Residents of Saskatoon will soon benefit from $102 million in joint funding for 11 green infrastructure projects, including upgrades to drinking water and wastewater systems, federal and provincial officials announced last week.
The city of about 274,000 residents will also see improvements to solid waste management, sidewalk expansion, and a new solar power plant under the new funding, which comes through sources such as the Investing in Canada Infrastructure Program.
The most expensive project under the new funding will be for the $12.6-million twinning of two new forcemains at the Wastewater Treatment Plant North 40, where biosolids will be conveyed to the City of Saskatoon’s North 40 Biosolids Handling Facility. The N40 facilities include five deep cells, two decant cells, a supernatant pumping station and dedicated return line, and numerous drying beds. The City of Saskatoon H. McIvor Weir Wastewater Treatment Plant operates as a biological nutrient removal facility.
In other water news for the city, $1.3 million of the new funding will be used to replace three kilometres of water distribution pipeline to continue to provide reliable and sustainable service to neighbouring communities.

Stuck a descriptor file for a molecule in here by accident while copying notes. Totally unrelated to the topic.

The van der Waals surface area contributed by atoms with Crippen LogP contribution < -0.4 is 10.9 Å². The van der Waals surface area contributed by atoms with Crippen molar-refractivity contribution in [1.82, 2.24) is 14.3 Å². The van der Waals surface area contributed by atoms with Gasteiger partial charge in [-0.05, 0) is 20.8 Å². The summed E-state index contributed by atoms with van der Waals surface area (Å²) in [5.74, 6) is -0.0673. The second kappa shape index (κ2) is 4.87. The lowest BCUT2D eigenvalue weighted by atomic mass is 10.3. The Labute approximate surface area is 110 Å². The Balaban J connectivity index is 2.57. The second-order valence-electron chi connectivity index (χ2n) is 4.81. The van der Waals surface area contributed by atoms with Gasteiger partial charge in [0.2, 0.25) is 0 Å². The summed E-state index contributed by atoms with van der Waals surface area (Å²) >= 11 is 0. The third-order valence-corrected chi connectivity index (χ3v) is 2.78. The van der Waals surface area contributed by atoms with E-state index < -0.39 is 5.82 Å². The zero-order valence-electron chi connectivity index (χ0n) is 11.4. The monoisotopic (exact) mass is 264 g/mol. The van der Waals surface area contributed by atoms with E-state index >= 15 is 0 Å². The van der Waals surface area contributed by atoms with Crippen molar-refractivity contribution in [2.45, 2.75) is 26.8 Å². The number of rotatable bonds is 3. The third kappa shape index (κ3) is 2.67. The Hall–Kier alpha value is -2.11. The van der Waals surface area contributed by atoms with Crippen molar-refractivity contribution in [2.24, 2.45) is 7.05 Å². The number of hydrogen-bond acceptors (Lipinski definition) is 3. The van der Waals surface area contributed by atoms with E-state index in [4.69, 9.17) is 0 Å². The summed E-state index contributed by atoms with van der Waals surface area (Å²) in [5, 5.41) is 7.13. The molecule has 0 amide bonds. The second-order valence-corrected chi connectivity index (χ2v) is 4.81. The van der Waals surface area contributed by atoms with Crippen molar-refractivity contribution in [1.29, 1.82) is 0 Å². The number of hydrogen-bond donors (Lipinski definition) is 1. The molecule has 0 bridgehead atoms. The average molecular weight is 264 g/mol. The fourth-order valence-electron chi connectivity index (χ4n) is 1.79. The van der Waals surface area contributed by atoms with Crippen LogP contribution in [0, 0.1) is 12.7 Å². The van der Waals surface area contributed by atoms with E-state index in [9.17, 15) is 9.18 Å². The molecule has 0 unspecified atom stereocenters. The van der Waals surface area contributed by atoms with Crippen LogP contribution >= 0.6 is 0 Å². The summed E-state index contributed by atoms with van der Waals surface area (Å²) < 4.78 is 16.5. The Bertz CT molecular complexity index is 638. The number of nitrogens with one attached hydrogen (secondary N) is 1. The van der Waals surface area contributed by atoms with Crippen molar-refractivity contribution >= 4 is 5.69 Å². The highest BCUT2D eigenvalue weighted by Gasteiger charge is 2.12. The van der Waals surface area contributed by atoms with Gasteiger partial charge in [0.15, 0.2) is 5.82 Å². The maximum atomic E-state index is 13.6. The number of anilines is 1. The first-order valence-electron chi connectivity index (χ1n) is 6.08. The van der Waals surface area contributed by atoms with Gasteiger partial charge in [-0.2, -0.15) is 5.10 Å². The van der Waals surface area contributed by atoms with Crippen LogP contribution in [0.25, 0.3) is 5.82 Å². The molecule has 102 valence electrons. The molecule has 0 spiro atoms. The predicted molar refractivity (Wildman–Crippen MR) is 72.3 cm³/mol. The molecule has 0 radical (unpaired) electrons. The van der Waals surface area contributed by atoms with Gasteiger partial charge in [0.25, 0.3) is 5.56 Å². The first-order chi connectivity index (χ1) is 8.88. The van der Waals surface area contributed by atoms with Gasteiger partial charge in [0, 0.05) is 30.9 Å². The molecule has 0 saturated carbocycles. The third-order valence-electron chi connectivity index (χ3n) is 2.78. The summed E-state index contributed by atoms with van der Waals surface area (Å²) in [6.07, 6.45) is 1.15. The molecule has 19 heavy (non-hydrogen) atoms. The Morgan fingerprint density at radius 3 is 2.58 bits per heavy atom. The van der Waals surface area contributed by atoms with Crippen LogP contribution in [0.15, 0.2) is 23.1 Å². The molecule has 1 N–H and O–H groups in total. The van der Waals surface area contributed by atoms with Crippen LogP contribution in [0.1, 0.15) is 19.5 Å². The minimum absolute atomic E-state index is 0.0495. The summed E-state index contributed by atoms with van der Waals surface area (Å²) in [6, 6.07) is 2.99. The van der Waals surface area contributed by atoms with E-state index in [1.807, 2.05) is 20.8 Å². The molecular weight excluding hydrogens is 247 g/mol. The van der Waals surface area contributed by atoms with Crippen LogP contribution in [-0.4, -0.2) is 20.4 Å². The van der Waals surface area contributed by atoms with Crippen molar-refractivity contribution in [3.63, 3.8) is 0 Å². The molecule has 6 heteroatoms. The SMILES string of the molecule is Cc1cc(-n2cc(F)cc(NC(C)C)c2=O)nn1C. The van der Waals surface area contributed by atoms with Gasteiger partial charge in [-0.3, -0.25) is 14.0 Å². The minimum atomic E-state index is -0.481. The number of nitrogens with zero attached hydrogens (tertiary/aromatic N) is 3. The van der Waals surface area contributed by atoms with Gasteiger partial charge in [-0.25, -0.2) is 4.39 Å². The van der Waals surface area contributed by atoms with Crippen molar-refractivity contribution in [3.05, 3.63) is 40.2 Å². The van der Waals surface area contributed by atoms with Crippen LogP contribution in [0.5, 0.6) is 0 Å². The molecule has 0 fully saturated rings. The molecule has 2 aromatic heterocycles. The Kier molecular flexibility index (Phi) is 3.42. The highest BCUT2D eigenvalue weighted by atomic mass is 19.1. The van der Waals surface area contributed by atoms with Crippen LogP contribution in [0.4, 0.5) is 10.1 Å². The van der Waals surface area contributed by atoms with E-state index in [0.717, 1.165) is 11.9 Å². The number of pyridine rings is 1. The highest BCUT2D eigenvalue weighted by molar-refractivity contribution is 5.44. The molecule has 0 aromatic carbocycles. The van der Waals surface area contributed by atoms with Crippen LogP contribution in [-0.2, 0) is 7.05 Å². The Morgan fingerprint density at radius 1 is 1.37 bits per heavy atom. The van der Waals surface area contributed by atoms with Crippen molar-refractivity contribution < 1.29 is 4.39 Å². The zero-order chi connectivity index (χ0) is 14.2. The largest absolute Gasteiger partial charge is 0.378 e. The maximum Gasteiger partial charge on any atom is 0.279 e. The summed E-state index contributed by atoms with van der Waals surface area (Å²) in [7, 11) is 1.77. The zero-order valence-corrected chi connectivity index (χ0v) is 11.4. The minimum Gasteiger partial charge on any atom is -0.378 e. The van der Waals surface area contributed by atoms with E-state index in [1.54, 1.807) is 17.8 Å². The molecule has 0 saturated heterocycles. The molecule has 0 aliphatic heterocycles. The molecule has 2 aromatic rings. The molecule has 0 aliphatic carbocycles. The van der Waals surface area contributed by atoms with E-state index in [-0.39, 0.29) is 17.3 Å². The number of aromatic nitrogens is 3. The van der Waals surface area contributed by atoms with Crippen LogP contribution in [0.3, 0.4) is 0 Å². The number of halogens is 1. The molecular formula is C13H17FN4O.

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Another $7.2 million will be used to construct a new lift station as the existing one is at the end of its service life.
Additionally, $3.2 million will be reserved to construct eight kilometres of ditch and right-of-way crossings to improve surface drainage and reduce flooding in the heavily residential neighbourhood of Montgomery Place.
“Infrastructure projects like these not only protect the local economy as it recovers from the effects of the COVID-19 pandemic, but also help build a strong and growing province,” announced Saskatchewan’s Government Relations Minister Don McMorris.
The province is investing more than $34.3 million toward these projects, while the City of Saskatoon is providing $25.8 million to support seven of them.
Waste management is also a key focus under the new funding with $7.8 million earmarked to build a new waste recovery and transfer facility for Saskatoon. The city also plans to use $3.2 million of the new funding to reduce landfill emissions of greenhouse gases by expanding the city’s landfill gas collection, flaring system and power generation plant.
Saskatoon is also looking to shrink its carbon footprint by building a $1.4-million solar power generation facility that will be connected to Saskatoon Light and Power’s grid to help reduce community greenhouse gas emissions.
“The funding announced today will help communities build back better, create jobs, and build cleaner, more inclusive communities,” announced Jim Carr, the Government of Canada’s Special Representative for the Prairies.